In the “good old days” of the original U.S.-U.S.S.R. Cold War (and we may now be on the brink of "Cold War II"), such tangibly measured strategic calculations had been granted their own special name. The proper term was “escalation dominance.” Even then, it had already been understood, by both superpowers, that adequate security from any nuclear attack must include not only protections from "bolt-from-the-blue" missile attacks, but also the avoidance of unwitting or uncontrolled escalations from conventional war to atomic war.

Occasionally, especially in working complex strategic calculations, truth can be counter-intuitive. In this connection, regarding needed Israeli preparations for safety from a nearly-nuclear Iran,[5] there exists an obvious but still generally overlooked irony. It is that in all foreseeable circumstances of nuclear deterrence, the credibility of pertinent Israeli threats could sometimes vary inversely with perceived destructiveness. This suggests that one distinctly compelling reason for moving deliberately from nuclear ambiguity to certain limited forms of nuclear disclosure would be to communicate the following core message to Iran: Israel’s retaliatory nuclear weapons are not too destructive for actual operational use.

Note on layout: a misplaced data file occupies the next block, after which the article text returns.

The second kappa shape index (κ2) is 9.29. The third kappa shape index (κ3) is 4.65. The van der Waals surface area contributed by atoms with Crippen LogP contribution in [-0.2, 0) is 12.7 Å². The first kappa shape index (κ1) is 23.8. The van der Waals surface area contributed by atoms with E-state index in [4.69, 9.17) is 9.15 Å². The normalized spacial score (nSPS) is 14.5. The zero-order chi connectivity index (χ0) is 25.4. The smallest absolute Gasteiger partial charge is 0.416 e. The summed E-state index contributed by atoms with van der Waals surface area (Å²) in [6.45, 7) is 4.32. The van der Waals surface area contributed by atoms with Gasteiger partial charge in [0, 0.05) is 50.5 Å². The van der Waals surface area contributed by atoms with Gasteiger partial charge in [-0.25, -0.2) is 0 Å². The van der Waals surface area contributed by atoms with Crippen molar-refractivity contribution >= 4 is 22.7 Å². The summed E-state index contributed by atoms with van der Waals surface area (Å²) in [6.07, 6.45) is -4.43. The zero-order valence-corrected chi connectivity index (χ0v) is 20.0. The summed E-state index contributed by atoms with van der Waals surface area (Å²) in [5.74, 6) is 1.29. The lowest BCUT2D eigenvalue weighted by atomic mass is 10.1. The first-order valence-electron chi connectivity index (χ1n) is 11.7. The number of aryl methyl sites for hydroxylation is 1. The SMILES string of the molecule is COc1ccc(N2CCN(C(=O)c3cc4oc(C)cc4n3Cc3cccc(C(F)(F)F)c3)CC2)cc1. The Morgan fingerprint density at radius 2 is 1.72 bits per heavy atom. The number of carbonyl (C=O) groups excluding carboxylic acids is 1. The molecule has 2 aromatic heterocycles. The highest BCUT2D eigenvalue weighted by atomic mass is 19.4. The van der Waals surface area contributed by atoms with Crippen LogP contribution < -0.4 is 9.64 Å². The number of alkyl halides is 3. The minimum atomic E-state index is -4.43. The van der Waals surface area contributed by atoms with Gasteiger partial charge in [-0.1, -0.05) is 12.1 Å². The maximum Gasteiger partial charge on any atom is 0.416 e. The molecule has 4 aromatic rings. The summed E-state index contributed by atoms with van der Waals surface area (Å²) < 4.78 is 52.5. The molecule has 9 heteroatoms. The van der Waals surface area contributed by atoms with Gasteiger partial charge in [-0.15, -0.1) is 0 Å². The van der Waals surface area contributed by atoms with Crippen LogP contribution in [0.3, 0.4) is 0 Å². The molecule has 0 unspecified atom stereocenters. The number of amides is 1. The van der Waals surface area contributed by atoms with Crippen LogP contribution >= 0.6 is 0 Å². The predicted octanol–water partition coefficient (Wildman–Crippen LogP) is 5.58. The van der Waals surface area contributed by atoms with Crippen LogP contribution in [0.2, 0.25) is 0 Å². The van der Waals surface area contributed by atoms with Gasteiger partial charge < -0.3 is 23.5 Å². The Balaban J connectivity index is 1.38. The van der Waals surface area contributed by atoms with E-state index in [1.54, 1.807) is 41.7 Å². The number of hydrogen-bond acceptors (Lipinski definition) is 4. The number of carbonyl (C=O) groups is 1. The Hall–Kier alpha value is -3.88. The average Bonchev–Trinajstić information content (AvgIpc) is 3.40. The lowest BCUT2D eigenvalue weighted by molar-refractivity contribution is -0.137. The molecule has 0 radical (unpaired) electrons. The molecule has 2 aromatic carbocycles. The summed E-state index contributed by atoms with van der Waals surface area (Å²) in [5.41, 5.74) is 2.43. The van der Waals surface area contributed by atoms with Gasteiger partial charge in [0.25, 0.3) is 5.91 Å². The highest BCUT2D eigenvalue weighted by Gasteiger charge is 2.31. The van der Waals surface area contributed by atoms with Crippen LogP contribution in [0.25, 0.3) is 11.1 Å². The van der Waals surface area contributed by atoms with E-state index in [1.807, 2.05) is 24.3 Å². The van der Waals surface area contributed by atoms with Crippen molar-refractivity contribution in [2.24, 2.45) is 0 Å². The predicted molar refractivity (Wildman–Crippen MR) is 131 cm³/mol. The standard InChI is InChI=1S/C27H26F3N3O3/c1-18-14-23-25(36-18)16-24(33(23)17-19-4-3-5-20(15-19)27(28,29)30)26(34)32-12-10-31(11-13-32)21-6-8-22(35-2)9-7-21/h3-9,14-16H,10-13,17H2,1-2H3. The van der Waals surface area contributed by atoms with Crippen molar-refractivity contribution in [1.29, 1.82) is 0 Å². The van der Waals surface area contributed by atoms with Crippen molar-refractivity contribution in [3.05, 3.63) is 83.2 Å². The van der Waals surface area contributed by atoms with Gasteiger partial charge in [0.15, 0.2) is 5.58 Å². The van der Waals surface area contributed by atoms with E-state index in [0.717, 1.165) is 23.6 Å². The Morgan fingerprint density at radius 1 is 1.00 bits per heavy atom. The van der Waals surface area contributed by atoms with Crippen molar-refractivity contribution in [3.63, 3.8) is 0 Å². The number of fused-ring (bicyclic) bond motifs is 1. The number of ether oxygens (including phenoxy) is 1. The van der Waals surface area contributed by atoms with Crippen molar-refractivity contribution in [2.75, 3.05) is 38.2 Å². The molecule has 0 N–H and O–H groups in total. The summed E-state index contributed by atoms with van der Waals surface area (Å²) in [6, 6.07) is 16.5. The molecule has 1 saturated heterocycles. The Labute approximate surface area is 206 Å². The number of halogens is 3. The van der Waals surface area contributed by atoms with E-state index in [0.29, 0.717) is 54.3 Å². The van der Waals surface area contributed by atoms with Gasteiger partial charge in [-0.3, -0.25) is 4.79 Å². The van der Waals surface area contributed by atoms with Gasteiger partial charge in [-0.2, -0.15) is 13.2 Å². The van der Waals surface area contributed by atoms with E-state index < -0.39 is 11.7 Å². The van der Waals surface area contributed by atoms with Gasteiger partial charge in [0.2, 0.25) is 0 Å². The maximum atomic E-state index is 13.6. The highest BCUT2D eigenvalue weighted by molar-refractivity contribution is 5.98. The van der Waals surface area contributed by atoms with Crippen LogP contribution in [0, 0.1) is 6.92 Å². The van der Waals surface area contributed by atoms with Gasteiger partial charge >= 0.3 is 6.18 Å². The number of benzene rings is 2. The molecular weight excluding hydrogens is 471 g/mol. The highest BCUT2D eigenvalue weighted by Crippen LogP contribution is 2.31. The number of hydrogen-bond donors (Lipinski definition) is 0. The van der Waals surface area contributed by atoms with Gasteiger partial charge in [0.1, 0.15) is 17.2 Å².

Counter-value vs. Counterforce

Soon, Israel’s decision-makers will also need to proceed more self-consciously and explicitly on rendering another very important basic judgment. This closely-related decision would concern an essentially fundamental strategic choice between "assured destruction” and "nuclear war fighting.” In appropriate military parlance, assured destruction strategies are generally referred to as "counter-value" or “mutual assured destruction” (MAD) strategies.

Nuclear war fighting strategies, on the other hand, are more typically synonymous with counterforce .